In this Essay, Professor Tushnet argues against the common perception that rulings favoring First Amendment claims by a conservative Supreme Court are surprising. The Court's decisions result from doctrinal concerns-particularly the desire of some Justices for clear rules that reduce judicial discretion-and, more importantly, from the Court's desire to satisfy the interests of an important constituency, the respectable media. Those media disseminate the Court's decisions to the wider public, and the Court can ensure a favorable public image by satisfying the media's interests. Professor Tushnet indicates how this broad argument must be qualified to distinguish between the print and broadcast media and between the editorial and commercial interests of the respectable media. Because the Court's interests converge with the interests of the respectable media, he concludes, First Amendment decisions favoring the respectable media should not be surprising.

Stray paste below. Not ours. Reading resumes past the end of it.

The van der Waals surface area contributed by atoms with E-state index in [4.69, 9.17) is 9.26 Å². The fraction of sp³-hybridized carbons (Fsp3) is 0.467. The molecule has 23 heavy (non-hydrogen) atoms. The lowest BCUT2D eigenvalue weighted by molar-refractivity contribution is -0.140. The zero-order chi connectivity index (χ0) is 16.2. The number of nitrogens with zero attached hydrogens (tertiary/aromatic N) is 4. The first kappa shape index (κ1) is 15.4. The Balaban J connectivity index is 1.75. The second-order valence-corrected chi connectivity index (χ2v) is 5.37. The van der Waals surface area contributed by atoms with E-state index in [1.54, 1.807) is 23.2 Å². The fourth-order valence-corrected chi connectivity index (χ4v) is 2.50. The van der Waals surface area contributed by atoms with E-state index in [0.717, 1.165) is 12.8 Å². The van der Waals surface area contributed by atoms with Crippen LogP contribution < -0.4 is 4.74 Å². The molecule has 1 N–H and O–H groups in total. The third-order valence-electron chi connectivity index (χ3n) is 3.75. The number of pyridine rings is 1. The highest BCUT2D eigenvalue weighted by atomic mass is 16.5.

The Supreme Court and Its First Amendment Constituency,
44 Hastings L.J. 881
Available at: https://repository.uchastings.edu/hastings_law_journal/vol44/iss4/6